Growing Your Own Food In A Small Space

8th March 2018
Print Friendly, PDF & Email

I grew up in a home where we grew what we ate.

We were lucky to have a big garden to grow all the vegetables we needed.

When I had my own family, I was wondering, is it possible to be growing your own food in a small space?

With a lot of research and creativity I was able to grow all the vegetables my family needed given the small space I had.

You do not need to have a big space to grow vegetable, even fruits and herbs.

You do not even need to have a real garden, so to speak.

What you do need are plenty of sunshine, good soil and water.

Having a small space should not stop you from growing your own vegetables.

With a lot of creativity, you can grow your own food even when a small space.

growing vegetables

Option 1: Container Gardening

You can grow vegetables in many varieties in a container.

All you need are the right conditions and a container that is of the appropriate size for what you are growing.

Every soil in the container is a growing space and you can chase the sunlight because you can move them throughout the day.

  • Decide on what to grow. Cucumber, tomatoes, hot pepper, lettuces along with oregano, basil and rosemary grow well containers.

  • Decide on the area where to place your container garden. Choose an area that will give your vegetables at least 5 hours of sunlight (direct) every day.

  • Choose the appropriate container. Some vegetables such as radishes and lettuce can grow in shallow containers while such veggies as tomatoes need larger and deeper containers. Make sure the container has proper drainage.

  • Choose soil made specifically for container gardening- soilless potting mix. You can also opt to fixing clay soil.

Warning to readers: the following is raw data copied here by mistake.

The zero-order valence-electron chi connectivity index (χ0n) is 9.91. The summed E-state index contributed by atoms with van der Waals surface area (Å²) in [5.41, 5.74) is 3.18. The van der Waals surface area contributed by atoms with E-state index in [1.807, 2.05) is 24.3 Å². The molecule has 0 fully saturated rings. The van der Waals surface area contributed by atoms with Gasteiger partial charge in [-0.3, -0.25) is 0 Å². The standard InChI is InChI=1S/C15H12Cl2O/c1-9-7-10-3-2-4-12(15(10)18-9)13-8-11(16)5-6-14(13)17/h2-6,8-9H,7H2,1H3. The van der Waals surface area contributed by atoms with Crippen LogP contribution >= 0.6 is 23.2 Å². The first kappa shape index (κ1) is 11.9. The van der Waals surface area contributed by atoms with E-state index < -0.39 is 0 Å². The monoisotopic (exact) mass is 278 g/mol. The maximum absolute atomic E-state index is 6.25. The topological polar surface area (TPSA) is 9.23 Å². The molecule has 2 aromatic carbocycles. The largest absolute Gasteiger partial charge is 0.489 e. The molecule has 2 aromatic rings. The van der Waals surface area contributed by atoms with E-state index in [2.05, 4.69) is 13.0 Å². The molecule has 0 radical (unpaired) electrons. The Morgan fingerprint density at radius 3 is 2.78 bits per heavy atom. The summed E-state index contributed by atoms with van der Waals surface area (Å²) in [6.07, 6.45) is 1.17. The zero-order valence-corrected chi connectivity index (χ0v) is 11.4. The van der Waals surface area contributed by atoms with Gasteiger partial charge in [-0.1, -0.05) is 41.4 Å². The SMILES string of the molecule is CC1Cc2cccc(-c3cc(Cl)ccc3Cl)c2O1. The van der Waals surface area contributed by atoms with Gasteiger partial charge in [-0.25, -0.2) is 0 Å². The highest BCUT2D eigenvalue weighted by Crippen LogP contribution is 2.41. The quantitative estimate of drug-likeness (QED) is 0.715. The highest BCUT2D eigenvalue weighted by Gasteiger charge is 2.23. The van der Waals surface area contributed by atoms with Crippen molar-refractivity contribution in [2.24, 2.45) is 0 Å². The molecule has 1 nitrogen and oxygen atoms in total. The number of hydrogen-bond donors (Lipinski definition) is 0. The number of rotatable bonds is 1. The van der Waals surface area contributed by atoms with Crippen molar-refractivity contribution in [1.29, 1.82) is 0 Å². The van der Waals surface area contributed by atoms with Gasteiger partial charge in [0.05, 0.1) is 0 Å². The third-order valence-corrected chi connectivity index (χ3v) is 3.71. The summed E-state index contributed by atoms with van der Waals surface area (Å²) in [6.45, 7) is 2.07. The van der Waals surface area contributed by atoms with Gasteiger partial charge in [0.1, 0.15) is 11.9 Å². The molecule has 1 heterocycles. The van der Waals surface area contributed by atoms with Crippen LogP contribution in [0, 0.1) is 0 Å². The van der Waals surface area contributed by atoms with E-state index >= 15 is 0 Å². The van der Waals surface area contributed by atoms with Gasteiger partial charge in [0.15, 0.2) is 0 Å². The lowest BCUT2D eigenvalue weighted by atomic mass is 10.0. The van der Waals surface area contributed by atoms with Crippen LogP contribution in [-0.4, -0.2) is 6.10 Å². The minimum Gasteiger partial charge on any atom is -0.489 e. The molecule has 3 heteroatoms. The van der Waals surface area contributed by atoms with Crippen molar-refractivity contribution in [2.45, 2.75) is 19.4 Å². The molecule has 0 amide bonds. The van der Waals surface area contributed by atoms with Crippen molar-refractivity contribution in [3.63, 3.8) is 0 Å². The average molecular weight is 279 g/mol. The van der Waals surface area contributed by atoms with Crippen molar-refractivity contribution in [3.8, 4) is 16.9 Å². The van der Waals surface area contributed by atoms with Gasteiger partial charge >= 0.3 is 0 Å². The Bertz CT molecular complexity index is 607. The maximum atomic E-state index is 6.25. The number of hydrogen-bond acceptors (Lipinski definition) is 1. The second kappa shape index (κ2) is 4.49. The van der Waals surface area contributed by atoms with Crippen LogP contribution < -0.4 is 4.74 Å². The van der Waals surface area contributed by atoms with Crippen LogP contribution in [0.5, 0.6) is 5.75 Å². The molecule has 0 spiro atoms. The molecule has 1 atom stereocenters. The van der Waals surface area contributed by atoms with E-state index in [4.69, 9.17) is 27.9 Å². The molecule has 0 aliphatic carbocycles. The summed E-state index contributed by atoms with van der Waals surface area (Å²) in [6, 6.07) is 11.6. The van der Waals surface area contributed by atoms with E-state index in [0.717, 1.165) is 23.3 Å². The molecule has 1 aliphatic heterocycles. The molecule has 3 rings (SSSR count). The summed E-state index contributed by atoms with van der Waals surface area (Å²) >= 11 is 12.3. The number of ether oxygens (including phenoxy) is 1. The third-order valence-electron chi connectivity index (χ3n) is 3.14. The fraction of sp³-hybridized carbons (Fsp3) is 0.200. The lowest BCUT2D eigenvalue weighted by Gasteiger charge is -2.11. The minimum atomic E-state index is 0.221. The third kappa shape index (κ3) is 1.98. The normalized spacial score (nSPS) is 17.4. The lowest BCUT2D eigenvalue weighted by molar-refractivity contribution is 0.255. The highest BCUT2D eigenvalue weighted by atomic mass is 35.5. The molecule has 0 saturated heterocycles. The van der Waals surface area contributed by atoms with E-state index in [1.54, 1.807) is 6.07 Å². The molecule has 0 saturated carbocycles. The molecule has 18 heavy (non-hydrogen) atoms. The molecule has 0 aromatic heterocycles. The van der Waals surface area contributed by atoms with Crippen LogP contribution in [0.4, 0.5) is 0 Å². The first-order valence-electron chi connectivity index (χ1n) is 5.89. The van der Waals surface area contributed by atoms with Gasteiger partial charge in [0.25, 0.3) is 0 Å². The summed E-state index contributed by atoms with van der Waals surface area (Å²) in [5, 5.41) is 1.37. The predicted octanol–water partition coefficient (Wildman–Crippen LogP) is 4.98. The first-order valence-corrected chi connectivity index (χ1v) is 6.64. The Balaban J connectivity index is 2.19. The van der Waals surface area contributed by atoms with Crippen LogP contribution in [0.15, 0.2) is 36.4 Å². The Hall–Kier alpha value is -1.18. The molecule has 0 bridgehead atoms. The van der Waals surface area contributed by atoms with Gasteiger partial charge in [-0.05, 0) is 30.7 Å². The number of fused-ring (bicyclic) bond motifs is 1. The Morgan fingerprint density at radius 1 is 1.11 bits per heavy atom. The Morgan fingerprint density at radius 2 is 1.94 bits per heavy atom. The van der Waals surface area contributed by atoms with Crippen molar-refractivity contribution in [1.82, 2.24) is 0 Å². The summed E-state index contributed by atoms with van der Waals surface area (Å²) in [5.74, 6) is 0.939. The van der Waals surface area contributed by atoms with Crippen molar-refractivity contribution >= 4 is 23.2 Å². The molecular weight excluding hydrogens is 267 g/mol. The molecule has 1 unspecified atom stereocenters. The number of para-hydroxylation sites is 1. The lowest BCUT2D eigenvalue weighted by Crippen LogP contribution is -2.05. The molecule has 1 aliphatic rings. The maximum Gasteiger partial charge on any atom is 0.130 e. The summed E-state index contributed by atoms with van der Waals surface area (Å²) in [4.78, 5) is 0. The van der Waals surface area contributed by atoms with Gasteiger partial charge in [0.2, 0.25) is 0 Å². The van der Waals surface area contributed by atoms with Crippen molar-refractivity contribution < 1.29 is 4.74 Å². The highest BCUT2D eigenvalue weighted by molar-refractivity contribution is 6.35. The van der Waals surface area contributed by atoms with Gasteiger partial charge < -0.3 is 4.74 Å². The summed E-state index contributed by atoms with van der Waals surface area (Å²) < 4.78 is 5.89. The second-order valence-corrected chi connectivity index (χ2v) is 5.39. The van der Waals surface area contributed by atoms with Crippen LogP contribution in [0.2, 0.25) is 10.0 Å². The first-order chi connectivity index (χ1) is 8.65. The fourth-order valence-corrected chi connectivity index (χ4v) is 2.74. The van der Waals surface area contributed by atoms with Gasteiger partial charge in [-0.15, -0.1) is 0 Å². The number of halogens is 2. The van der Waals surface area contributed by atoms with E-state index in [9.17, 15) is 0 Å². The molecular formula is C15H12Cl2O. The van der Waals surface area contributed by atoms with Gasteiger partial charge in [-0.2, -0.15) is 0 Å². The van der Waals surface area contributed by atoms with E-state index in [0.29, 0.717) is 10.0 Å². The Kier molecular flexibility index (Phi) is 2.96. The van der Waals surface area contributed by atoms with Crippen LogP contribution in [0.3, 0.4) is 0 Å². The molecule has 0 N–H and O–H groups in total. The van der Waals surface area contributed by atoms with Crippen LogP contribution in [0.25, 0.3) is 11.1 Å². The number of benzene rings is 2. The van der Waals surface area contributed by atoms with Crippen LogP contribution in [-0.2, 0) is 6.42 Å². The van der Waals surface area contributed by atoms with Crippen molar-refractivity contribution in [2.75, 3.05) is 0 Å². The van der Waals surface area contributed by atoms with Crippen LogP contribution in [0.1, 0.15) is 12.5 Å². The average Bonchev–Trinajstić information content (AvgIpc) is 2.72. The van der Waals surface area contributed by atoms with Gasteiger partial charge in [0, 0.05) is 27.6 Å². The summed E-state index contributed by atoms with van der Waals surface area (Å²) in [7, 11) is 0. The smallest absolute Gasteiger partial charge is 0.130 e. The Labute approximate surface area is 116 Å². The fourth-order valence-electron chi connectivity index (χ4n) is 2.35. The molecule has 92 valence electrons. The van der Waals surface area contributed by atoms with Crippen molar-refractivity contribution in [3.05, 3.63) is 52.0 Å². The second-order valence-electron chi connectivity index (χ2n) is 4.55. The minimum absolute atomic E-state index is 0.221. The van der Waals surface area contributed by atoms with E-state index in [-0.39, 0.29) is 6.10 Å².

• Plant only the right number of vegetables in the container that will ensure they get enough sunlight. Overcrowding your container will cause your plants to die and will also give you a weak harvest.

  • Water your vegetables frequently because soil dries out faster in containers.

  • Fertilize your vegetables because watering frequently leads to rapid leaching and flushing through of nutrients.

Containers are a great way to squeeze a vegetable garden even in the smallest of space because you can sit them in your balcony or windowsill.

Option 2: Vertical Gardening

If you do not have the horizontal space, go vertical!

You can have a hanging hydroponic vegetable garden, a vegetable garden in a hanging basket, a pallet planter, a vegetable garden in a vertical structure or a trellis.

Here is how to do vertical gardening using a vertical structure.

  • Decide on the area where to place your container garden. Choose a sunny area because vegetables need at least 6 hours of sun every day. Chose a sunny window. Make sure to also have a water source nearby.

  • Pick vertical structure that will support your plants. The most common vertical support systems are trellis, fences, walls, tripods, wire cages and pyramids. These structures must be strong enough to support to support the vegetables you are growing.

  • If you opt to hang containers on the vertical support system make sure they are appropriate for the type of vegetables you are growing and have proper drainage, too.

  • Position the vertical support system on your chosen location. Make sure it is securely fitted. A trellis can be attached to your home’s external wall or directly staked to the ground. Should you opt to attach the vertical support system to a wall, there should be a space between the support system and the wall for proper air circulation.

  • Prepare the soil. This is for vertical structures with containers or pots. Compost-rich and weed-free soil are best for vertical vegetable gardens.

  • Pick the vegetables you want to grow. Tomatoes, vine variety of cucumbers, pumpkins, melons, vines of gourds, winter squash, peas, corn and beans grow well in vertical gardens.

  • Maintain your vertical vegetable garden. Water your vertical vegetable garden at least 5 times a week during the early morning and late afternoon.

Growing your own food will not only save you a lot of money.

It will ensure that you are eating the freshest produce all the time.

Do not let your small space stop you from growing your own food.

Vegetable gardening in small spaces entails a lot of creativity and patience.

Have you tried planting vegetables in small spaces?


Ann Sanders is the founder of A Green Hand, where she shares tips on gardening.

Follow her on FacebookTwitter and Pinterest.


You Might Also Like

  5 Perennial Herbs To Grow All Year Around
  7 Reasons To Grow Your Own Organic Fruits and Vegetables
  5 Healthy Benefits For Growing Your Own Organic Garden

  Growing Your Own Food In A Small Space
    Save Save Save